Several are sentenced to state prison for crimes in Orleans
ALBION – Several people were sentenced to state prison on Monday by Orleans County Court Judge James Punch for crimes that included selling and possessing drugs, and other felonies.
Vickie Hughes, 49, of Brockport was sentenced to 2 ½ years in state prison, plus 2 years of post-release supervison.
She pleaded guilty on June 1 to criminal possession of a controlled substance in the fifth degree. She admitted she had morphine in Albion last October and sold it in the Rite Aid parking lot. Hughes, as a second felony offender, could have been sentenced to up to 4 years in state prison.
Another Brockport resident who admitted to selling cocaine and marijuana was sentenced to 2 ½ years in prison.
Jesus M. Vargas, 35, was arrested in December following an investigation by the Orleans County Major Felony Crime Task Force into the sale and distribution of cocaine and marijuana in Orleans County and Brockport.
A Medina resident was sentenced to 1 ½ to 3 years in prison for trying to cash a forged check.
Terry R. Johnson, 25, of Medina pleaded guilty to attempted criminal possession of a forged instrument in the second degree, a charge that carries a maximum of 2 to 4 years in state prison. As part of a plea deal, Johnson faced a maximum 1 ½ to 3 years in prison.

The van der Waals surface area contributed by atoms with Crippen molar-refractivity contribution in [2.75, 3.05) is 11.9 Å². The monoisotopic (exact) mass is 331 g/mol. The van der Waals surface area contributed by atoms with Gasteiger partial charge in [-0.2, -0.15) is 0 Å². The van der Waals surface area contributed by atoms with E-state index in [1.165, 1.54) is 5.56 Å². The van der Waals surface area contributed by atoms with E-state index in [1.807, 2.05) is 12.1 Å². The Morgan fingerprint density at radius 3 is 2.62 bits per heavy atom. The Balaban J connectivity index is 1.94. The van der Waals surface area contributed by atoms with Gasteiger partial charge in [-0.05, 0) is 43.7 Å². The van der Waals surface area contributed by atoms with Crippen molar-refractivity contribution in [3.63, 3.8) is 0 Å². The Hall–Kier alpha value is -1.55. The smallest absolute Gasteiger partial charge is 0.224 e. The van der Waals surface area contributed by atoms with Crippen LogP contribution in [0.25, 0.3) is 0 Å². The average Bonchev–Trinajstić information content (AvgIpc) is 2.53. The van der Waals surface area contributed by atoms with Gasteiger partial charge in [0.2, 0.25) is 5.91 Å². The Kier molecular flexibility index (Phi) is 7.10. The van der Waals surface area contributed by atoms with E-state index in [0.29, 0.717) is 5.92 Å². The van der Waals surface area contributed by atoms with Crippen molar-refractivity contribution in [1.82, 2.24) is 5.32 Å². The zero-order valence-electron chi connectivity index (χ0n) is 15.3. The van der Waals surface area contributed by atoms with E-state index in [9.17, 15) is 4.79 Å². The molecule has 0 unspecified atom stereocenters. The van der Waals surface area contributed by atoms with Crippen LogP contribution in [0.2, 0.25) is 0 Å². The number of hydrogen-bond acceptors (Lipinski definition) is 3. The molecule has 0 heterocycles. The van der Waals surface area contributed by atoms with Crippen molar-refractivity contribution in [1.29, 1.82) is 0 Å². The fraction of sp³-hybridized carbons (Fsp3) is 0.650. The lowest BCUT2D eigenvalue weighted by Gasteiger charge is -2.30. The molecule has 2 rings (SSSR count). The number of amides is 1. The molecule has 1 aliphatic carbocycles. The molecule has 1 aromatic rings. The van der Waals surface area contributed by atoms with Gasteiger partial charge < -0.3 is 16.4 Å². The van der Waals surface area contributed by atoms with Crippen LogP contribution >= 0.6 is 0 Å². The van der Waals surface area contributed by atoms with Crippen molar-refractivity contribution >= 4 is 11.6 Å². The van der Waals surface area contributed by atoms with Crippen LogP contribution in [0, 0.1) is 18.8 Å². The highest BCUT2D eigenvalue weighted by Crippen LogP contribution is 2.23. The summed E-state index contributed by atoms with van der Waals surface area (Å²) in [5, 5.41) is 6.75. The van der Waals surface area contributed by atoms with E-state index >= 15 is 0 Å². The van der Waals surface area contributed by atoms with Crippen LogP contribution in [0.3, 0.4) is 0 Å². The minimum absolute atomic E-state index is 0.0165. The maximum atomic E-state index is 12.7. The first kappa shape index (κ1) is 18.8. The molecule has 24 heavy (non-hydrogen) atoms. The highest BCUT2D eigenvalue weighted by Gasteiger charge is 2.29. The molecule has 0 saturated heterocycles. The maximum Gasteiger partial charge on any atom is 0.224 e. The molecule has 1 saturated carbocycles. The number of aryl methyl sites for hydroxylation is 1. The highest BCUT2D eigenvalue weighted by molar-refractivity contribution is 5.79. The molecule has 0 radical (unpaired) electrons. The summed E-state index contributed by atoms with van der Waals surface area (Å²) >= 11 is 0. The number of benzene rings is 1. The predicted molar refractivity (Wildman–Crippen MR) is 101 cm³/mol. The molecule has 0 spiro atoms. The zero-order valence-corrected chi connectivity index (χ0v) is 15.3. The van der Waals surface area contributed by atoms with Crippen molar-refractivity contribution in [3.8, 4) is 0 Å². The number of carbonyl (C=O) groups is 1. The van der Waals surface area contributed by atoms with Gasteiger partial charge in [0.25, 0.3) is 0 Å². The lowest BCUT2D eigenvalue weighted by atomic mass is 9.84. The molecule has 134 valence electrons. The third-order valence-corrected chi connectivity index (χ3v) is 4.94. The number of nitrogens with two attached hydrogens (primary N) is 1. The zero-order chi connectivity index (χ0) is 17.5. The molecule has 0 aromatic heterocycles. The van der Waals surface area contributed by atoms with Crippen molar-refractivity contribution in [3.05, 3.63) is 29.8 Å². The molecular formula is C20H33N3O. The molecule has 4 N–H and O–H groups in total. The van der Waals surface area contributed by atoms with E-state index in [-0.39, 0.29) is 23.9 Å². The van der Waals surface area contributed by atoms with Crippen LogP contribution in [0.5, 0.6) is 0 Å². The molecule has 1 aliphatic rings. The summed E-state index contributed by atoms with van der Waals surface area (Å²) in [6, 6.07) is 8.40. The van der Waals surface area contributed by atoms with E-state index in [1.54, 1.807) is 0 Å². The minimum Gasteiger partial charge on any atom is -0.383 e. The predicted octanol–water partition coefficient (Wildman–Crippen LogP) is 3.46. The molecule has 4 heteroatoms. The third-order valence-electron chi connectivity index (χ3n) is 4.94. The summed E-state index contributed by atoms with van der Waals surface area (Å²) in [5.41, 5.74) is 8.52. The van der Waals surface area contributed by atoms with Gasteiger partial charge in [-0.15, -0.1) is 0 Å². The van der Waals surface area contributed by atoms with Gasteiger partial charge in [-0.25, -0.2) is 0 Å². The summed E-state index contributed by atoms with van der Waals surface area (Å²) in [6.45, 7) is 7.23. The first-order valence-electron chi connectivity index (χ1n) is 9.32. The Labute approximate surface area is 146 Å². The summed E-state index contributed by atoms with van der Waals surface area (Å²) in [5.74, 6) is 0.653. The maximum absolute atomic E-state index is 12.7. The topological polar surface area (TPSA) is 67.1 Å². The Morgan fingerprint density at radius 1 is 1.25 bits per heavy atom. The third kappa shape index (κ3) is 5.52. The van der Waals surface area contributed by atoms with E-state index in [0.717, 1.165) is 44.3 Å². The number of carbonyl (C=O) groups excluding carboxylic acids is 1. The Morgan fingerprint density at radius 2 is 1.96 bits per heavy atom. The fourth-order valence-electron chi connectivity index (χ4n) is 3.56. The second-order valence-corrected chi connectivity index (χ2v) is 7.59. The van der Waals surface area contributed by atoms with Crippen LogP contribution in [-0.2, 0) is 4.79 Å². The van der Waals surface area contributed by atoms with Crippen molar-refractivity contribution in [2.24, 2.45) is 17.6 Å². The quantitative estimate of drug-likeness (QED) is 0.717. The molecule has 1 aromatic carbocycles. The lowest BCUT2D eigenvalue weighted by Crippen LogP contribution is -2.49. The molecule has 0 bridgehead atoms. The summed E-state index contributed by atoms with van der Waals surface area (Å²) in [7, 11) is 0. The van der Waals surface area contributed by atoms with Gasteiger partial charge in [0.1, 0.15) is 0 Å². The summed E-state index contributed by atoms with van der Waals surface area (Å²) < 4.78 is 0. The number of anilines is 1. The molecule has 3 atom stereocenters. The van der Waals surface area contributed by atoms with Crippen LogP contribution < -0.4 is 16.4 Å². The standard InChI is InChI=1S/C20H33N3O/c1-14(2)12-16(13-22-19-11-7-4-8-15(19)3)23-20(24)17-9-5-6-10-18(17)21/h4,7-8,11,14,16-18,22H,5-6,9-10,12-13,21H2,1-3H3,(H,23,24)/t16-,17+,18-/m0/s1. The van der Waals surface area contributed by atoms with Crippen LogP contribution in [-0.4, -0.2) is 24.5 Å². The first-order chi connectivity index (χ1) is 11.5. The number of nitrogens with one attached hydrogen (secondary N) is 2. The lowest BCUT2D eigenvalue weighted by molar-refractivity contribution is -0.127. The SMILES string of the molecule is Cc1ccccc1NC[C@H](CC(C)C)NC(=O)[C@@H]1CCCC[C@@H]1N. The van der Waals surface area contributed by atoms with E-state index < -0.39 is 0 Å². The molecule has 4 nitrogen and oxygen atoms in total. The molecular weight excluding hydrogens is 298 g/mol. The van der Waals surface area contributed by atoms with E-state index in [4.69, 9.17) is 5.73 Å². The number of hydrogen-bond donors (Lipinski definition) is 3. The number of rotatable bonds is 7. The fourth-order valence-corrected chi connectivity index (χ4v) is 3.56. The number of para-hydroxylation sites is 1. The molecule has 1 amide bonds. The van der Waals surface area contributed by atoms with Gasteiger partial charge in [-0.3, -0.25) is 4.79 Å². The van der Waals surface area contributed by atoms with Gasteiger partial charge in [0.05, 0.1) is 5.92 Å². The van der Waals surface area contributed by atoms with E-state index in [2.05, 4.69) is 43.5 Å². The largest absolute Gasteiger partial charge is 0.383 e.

He admitted in a previous court appearance knew he was given a forged check and then tried to cash it. Johnson said someone bought his car with a forged check in another person’s name. Johnson told the judge he knew the check was forged.
Judge Punch said prison was warranted “considering the nature of the crime and your long criminal history.”
Joseph Taylor, 18, of Shelby Center was sentenced to 2 ½ years in state prison and 2 years of post-release supervision for attempted burglary in the second degree.
Taylor admitted in a previous court appearance he broke into a house on Long Bridge Road in Albion on Jan. 15.
Taylor’s attorney Nathan Pace requested youthful offender status for Taylor and a split sentence with probation to “give him an opportunity to improve himself.”
Punch said Taylor has twice been given youthful offender. The judge denied youthful offender this time.
“This is a serious crime and it looks to me like a crime spree,” Punch said.
A 17-year-old boy from Albion was sentenced to six months in county jail for attempted second-degree burglary and criminal mischief. He also was ordered to pay $3,564 in restitution for the costs of fixing a car he damaged.
The boy was granted youthful offender. Orleans Hub won’t publish his name. He will need to pay the restitution over 48 months once he is out of jail.
“People work hard for their property and then you just wreck it,” Punch told the boy. “This is a serious thing.”